Adding Activity to Passive Characters:


I personally think of characters as passively inclined and actively inclined.

For me, it’s about how the main character approaches the action they take. A more passively inclined main character would weigh the pros and cons differently than an actively inclined one. They might try to manipulate the action from afar rather than entering the direct crossfire. They might deflect attention away from what they’re doing, while an actively inclined main character might carry more of the attention themselves. A passively inclined character works in the shadows, and an actively inclined one works in the limelight—but they’re both working, mind you.

When I teach my students how to write active characters, I give them what I call the Soup Advice. Or the Balcony Advice, in case they don’t like soup (soup is awesome; I love soup).

Basically, if you have a dialogue scene, then have your character make soup while they talk. Have them cut vegetables. Have them find a pot and stub their toe. Or have them struggle to scratch an itch on their back that they can’t reach. Don’t just have them stand and do nothing except for talking. It’s the same with the balcony advice. If you have an opening scene where the main character stands on a balcony, then don’t start the scene there. Start the scene five seconds earlier, when the character actively steps out onto the balcony.

Basically, the trick is to give the character a smaller external goal for the scene. Eventually, if every scene has a goal like that, they will add up to an overall feeling of activity.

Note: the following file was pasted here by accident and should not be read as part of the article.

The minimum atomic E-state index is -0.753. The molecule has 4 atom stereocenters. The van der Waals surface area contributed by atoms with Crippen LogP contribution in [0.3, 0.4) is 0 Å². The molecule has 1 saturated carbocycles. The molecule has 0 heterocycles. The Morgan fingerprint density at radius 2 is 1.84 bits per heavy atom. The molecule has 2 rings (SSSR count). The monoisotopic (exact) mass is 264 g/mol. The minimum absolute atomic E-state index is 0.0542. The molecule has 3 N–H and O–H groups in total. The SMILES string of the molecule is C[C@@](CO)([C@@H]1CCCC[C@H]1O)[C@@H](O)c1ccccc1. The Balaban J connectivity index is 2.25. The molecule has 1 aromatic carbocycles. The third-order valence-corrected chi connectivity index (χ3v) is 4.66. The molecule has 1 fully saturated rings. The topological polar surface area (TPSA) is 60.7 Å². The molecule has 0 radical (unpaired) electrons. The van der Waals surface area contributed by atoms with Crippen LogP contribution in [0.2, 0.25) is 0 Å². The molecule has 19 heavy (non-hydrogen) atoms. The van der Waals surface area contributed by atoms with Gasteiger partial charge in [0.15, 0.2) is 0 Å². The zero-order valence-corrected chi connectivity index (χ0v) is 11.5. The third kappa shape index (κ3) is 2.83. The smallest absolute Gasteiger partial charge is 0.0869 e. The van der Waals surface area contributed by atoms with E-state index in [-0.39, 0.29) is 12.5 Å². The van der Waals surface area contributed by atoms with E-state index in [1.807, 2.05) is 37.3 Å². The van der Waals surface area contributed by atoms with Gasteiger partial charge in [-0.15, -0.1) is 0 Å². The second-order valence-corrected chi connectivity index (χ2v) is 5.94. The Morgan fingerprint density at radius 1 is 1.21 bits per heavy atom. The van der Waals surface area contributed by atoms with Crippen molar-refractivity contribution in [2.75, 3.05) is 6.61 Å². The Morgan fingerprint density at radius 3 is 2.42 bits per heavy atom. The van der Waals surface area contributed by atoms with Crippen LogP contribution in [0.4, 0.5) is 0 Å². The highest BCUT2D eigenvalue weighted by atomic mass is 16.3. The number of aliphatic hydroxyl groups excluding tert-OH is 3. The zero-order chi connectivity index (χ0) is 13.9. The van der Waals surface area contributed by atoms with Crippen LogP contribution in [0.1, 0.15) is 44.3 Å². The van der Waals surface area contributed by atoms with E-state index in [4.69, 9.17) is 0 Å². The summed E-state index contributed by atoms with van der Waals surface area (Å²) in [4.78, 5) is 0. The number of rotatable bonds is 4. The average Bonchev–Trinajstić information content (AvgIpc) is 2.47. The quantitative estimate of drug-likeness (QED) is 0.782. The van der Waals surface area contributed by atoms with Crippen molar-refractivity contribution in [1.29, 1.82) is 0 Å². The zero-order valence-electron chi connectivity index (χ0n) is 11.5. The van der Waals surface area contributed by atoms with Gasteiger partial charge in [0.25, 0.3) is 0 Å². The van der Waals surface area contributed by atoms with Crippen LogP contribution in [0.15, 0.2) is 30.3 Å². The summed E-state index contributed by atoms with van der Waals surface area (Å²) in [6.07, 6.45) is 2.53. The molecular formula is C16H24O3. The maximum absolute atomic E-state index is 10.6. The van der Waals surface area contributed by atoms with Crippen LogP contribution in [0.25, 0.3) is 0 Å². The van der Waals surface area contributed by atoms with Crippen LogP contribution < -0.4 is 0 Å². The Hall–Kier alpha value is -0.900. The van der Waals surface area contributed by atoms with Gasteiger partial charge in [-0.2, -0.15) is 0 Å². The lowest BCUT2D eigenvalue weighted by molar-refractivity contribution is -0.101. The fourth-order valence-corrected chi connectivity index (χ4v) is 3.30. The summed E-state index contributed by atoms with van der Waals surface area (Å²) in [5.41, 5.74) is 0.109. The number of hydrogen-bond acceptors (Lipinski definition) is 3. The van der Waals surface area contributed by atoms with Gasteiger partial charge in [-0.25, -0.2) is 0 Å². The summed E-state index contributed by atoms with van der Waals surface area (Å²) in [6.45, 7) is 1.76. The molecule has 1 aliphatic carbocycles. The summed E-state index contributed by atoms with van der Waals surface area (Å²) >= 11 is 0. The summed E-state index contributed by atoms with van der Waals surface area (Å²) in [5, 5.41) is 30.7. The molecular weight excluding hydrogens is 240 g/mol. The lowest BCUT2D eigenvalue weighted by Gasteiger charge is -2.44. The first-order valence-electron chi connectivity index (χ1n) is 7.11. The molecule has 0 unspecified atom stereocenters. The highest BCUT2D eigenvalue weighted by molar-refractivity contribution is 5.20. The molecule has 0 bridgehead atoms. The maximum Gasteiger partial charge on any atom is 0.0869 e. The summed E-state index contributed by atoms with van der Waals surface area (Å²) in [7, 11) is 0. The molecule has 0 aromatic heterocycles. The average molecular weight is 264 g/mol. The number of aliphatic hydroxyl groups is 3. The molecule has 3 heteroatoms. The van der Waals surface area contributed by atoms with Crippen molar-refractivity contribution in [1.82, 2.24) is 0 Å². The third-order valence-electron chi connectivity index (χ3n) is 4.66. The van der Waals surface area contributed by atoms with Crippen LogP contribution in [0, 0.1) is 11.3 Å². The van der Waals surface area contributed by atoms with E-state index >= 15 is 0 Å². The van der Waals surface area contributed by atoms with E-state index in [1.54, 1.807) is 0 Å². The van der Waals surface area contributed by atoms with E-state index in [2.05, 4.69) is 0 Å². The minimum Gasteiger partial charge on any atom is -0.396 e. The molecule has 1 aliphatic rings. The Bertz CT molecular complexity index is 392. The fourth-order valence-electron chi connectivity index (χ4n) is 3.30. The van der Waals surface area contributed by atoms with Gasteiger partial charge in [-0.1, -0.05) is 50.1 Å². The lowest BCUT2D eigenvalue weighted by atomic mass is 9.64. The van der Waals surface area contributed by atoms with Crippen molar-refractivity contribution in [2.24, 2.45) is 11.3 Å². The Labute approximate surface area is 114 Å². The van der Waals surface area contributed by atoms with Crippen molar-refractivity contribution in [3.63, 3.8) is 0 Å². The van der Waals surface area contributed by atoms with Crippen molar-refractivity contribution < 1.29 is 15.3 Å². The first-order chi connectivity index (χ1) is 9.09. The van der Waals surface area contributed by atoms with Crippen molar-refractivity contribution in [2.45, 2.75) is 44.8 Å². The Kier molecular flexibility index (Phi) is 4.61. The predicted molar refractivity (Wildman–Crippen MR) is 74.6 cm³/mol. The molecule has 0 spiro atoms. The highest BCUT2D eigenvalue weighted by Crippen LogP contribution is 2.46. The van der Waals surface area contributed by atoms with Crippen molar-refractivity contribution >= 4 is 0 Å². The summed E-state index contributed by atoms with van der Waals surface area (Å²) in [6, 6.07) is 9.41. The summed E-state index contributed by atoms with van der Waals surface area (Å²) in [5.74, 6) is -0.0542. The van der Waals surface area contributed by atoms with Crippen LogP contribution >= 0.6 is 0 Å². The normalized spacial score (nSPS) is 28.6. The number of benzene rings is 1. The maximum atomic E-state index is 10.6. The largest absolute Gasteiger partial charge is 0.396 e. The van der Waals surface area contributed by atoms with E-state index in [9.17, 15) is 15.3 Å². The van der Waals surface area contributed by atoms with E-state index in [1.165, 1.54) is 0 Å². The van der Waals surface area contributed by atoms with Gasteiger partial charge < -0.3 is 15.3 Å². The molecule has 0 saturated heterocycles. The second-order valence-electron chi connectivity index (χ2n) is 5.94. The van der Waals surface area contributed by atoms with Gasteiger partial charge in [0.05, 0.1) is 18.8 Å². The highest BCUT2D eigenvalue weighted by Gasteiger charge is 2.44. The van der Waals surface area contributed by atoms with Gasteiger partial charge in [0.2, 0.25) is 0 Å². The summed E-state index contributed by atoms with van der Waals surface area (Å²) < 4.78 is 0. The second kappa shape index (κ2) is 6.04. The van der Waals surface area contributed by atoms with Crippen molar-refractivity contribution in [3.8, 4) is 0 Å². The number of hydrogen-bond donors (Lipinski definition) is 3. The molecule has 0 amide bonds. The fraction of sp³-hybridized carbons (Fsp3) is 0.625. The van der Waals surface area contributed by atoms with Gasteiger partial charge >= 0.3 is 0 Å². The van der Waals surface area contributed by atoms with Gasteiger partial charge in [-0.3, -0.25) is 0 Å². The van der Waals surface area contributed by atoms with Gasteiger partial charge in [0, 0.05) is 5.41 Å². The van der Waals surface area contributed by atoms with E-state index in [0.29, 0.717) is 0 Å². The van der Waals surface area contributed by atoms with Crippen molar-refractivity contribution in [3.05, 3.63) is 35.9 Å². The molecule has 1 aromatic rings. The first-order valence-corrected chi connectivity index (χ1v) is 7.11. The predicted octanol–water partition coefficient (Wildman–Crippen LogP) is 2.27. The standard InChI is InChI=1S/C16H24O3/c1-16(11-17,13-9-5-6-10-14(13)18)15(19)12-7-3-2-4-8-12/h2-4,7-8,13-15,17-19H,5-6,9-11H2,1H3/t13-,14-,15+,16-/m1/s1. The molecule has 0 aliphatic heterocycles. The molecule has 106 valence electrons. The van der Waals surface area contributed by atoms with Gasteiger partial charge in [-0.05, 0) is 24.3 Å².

If your goal is to write more active characters, then this is a solid practice as a starting point.


An Advocacy for Passive Characters:


I believe that character agency is flawed in that it can be exclusionary to specific types of narratives. Often, it’s the marginalized ones. Such as stories of trauma, stories of survivorship, stories of disability, stories of neurodiversity, stories of abuse, and non-western storytelling traditions on the whole.

First off, we need to accept that surviving (trauma and otherwise) is a decision. It’s a choice. It’s an action.

If we keep using my passively/actively inclined framework, then these characters are passively inclined in that they are working on overcoming trauma that has affected their mobility to act and make choices on a base level. They can’t make any active choices yet, because they first have to regain that ability. That is their active choice: regaining the ability to make choices. And someone who tries to survive will likely work in the shadows, unlike their limelight counterparts.